October 3, 2023

Evidence shows that social media use is linked to an increase in depression and anxiety in adolescents and teenagers.

Abby Barlament MSW, LICSW


One reason is kids are connecting online rather than more deeply in person.

Plus, kids are now seeing, in real time, what their friends are doing and how they are left out of social gatherings while they’re sitting at home alone in their bedroom on a Friday night.  Years ago, if someone was left out of an activity, they did not find out about it until everyone was back at school on Monday and by then it was old news.

Children can also be bullied on social media which means the bullying continues 24/7, long after the school day ends.  

Social media can also lead to lower self-esteem in teen girls when they compare themselves to the perfect photos posted by friends, classmates and influencers. According to the Child Mind Institute, Instagram shows up in surveys as the platform that most leads young people to report feeling anxiety, depression and worries about body image. Girls often use the term “insta-worthy” when choosing photos to post.  

Social media has negative effects on children’s emotional health, but managing kids’ social media use can be overwhelming. Here are some tips to help you navigate the world of social media.

  1. Is your child ready for social media? The minimum age to open a social media account on nearly every platform – TikTok, Instagram, Twitter, YouTube, Snapchat – is 13. As a parent or caregiver, you may choose to say no to social media accounts until your children are older and more mature. Be prepared because your teen may have big emotions about this. They may feel left out of the conversation that takes place online with their friends. Validate your child’s emotions and reaffirm your boundaries. This might sound like “I get it, you feel left out not having social media and it feels awful to not know what is going on with your friends. I understand this is really hard for you. AND I still am going to not allow social media at this time. It is OK if you feel mad about my decision.” Reassure your son or daughter that you are doing this out of love and concern.  
  2. Promote awareness of social media’s effects. Talk to your kids about how time spent scrolling through social media makes them feel. They might share feelings of loneliness, sadness, unworthiness and inadequacy. Remind them that their friends are only posting their best and most fun moments online. When social media is making them feel badly, empower them to turn it off and hide posts, people and accounts that bring them down. Encourage them to follow people and accounts that make them feel good. And make sure notifications are off to prevent constant distraction.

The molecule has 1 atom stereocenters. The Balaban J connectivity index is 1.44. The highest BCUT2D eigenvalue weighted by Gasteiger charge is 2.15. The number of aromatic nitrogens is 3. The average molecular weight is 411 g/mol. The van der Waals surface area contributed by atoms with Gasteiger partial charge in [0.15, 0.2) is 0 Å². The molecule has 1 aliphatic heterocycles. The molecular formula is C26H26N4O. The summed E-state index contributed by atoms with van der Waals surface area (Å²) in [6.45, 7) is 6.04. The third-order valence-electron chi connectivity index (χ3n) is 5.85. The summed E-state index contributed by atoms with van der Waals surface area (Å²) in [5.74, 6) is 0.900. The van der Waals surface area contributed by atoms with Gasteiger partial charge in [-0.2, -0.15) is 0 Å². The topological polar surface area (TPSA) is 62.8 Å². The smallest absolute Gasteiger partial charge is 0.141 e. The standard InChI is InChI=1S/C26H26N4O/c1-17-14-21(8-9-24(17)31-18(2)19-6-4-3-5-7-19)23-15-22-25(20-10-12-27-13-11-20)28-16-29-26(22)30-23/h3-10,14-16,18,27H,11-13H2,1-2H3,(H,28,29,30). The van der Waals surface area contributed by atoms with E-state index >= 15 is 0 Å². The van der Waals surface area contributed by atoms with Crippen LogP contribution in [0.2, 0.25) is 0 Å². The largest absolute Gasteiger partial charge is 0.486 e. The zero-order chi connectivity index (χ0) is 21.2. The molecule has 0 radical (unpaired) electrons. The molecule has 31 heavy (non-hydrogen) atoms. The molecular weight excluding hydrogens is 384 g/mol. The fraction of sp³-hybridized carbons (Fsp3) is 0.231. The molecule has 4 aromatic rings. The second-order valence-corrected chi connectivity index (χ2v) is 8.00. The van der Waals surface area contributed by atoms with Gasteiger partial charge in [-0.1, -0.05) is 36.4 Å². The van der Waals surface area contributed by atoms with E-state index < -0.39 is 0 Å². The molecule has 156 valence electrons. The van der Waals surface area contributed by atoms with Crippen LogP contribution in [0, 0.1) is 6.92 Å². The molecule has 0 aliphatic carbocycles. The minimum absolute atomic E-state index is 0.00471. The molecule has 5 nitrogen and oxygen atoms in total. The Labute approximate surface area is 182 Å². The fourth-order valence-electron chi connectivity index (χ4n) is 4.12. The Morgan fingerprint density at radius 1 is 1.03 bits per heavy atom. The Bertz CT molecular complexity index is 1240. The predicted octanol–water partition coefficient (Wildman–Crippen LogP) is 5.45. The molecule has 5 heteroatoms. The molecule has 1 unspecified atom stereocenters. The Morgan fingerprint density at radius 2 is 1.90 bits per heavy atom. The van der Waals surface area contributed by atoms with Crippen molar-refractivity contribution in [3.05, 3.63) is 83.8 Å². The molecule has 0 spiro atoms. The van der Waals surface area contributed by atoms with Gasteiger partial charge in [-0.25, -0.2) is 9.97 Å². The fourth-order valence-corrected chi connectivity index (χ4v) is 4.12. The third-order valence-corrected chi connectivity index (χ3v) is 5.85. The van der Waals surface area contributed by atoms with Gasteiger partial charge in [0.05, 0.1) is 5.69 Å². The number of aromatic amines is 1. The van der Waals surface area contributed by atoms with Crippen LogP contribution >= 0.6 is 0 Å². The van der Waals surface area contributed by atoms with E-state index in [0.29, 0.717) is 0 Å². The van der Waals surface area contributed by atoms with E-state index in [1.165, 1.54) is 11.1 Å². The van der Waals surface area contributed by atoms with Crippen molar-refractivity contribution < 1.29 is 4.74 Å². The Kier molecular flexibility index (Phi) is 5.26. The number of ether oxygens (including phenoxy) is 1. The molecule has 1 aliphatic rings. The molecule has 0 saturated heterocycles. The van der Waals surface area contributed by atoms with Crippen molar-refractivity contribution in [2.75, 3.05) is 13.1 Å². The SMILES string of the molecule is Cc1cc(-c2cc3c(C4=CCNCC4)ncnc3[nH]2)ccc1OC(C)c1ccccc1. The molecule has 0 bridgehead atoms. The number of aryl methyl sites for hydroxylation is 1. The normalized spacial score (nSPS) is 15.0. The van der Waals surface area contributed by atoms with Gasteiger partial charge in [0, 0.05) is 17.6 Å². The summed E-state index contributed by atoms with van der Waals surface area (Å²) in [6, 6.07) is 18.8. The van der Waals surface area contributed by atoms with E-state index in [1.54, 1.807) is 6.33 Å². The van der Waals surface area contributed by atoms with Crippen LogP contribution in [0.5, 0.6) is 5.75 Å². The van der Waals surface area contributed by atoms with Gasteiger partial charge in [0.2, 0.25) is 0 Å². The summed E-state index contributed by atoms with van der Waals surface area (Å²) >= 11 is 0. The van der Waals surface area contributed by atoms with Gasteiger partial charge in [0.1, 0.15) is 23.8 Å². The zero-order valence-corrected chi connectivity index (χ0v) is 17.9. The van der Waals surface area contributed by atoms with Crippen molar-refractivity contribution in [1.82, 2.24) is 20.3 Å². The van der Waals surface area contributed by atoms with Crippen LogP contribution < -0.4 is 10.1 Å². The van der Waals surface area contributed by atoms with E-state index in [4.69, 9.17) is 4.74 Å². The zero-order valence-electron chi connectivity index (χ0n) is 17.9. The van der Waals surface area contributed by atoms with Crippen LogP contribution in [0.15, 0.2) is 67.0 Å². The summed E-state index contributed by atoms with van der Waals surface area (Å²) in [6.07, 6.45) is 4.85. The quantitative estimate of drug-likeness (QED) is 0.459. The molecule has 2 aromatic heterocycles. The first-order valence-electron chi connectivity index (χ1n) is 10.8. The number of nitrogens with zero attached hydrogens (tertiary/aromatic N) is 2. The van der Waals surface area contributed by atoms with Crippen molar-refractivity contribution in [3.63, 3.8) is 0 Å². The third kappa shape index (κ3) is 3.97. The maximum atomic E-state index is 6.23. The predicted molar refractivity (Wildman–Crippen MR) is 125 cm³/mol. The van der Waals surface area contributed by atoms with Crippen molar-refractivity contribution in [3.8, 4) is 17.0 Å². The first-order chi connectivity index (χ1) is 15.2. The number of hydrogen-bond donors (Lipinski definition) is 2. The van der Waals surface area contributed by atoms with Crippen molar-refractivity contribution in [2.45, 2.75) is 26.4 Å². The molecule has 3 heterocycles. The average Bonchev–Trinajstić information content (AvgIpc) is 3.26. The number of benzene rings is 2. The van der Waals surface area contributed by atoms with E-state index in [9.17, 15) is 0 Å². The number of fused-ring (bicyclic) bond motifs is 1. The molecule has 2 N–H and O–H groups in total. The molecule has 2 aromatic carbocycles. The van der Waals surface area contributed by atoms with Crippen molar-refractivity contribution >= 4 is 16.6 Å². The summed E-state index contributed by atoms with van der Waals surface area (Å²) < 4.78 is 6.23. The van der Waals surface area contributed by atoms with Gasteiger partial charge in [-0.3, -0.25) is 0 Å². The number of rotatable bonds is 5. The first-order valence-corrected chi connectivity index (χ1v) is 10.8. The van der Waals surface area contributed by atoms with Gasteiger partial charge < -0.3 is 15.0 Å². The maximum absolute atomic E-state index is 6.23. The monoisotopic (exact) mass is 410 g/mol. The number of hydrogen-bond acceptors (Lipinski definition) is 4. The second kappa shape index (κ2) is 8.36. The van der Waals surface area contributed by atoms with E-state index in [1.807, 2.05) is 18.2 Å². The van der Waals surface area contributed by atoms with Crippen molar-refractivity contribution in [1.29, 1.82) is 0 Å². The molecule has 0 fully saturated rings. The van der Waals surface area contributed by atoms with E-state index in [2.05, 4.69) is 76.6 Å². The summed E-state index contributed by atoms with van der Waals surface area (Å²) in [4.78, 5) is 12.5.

3. Find balance. Encourage your kids to plan in-person activities to expand face-to-face connections. If this is intimidating to them, practice how to start this conversation and give them ideas on activities. Game and movie nights, crafts, coffee dates, bike rides, hikes, workouts, escape rooms, sports, joining youth groups, are all good options. These experiences build self-confidence, friendships and social skills.
  4. Make phone-free zones. Removing smartphones from the bedroom after bedtime and overnight is a good routine. A 5-minute check on TikTok or Instagram is rarely just 5 minutes. The Child and Mind Institute reports that on average, adolescents who look at their phones in the last hour before sleep get an hour less of sleep than their peers who aren’t on their phones before bed. For one, blue light from electronic screens messes with falling asleep. And checking social media can cause stress and anxiety. Set up a charging station in another room for your teenagers. Suggest reading before bed to distract them from missing their phones.
  5. Should you follow your kids on social media? Some parents will like, follow or be friends with their teens as a way to keep tabs on their social media platforms. Have the discussion about following your kids and set boundaries. It’s OK to follow your kids, but it’s best not to overshare when you comment on posts. While having access to monitor teens on social media is recommended, it’s not good to monitor them all the time. Also talk to your kids about social media challenges and trends that can be dangerous and even fatal.

Learn more

Mental Health America: Selfies, Social, and Screens: Navigating Virtual Spaces for Youth